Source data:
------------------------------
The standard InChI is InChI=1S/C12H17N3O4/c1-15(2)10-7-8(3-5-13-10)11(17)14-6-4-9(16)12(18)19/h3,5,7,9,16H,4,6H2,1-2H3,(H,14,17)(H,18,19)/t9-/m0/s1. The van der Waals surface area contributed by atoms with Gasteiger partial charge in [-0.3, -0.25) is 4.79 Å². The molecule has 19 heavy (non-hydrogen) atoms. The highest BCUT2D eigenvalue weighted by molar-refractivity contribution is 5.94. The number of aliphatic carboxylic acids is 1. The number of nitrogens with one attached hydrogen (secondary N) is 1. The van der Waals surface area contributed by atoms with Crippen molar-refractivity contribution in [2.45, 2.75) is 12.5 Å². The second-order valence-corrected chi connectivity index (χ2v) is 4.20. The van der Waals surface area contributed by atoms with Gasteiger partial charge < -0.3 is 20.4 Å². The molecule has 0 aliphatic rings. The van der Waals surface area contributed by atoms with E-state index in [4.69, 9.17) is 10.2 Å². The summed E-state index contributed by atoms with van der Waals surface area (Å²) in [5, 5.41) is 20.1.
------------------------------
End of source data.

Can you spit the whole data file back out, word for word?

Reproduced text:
The standard InChI is InChI=1S/C12H17N3O4/c1-15(2)10-7-8(3-5-13-10)11(17)14-6-4-9(16)12(18)19/h3,5,7,9,16H,4,6H2,1-2H3,(H,14,17)(H,18,19)/t9-/m0/s1. The van der Waals surface area contributed by atoms with Gasteiger partial charge in [-0.3, -0.25) is 4.79 Å². The molecule has 19 heavy (non-hydrogen) atoms. The highest BCUT2D eigenvalue weighted by molar-refractivity contribution is 5.94. The number of aliphatic carboxylic acids is 1. The number of nitrogens with one attached hydrogen (secondary N) is 1. The van der Waals surface area contributed by atoms with Crippen molar-refractivity contribution in [2.45, 2.75) is 12.5 Å². The second-order valence-corrected chi connectivity index (χ2v) is 4.20. The van der Waals surface area contributed by atoms with Gasteiger partial charge < -0.3 is 20.4 Å². The molecule has 0 aliphatic rings. The van der Waals surface area contributed by atoms with E-state index in [4.69, 9.17) is 10.2 Å². The summed E-state index contributed by atoms with van der Waals surface area (Å²) in [5, 5.41) is 20.1.